What Is Law?

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Law is a system of rules created and enforced by social or governmental institutions to regulate behavior. It ensures that everyone adheres to a common set of standards and that both public and private actors are held accountable for their actions. Law can be codified by legislatures, resulting in statutes, or it can be established through judges’ decisions, known as precedent. Private individuals can also create legal agreements that are legally binding under a court’s jurisdiction.

The law’s purpose is to keep society peaceful, maintain the status quo, and protect individual rights and property. It enables people to resolve disputes without violence, such as when two people argue over ownership of an area of land. The law also provides ways for the government to punish criminals and protect citizens from corrupt officials.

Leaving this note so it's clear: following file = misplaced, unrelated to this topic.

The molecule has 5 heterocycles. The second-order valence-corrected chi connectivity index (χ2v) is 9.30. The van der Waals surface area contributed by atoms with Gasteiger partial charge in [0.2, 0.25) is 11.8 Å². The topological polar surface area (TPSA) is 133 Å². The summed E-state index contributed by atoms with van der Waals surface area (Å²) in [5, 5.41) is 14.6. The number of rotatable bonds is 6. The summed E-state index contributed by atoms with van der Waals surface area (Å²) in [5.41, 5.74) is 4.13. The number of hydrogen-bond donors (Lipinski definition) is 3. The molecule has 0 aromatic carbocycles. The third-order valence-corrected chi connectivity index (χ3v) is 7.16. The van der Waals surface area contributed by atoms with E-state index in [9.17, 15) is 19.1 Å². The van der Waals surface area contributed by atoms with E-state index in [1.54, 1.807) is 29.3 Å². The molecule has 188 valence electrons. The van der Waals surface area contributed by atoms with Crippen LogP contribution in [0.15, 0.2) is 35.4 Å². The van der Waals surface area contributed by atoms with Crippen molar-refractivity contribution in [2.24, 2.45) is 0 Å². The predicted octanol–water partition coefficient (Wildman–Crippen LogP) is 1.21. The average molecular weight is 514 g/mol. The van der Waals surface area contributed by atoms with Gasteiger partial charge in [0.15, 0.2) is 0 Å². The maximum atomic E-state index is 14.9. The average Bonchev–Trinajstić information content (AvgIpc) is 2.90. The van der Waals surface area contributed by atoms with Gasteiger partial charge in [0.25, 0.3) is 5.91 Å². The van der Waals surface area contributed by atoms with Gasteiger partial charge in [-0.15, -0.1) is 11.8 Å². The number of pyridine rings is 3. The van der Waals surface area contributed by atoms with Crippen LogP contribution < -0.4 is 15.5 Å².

In modern countries, the sources of the law recognized as authoritative are legislation (especially codifications passed by the legislature), judicial decisions, and custom. Civil law systems are used by about 60% of the world’s population, and they typically combine elements of Roman, canon, and medieval European legal practice.

Judges are considered the “depositories of law.” Blackstone argued that judges must be “living oracles” and were bound by their oath to decide cases correctly, not according to their own opinion or whim. However, a judge’s decision must be consistent and follow previous rulings in similar situations. The law must be clear, publicly available, and stable. It must be applied evenly by a judiciary that is accessible, well-trained, and diverse.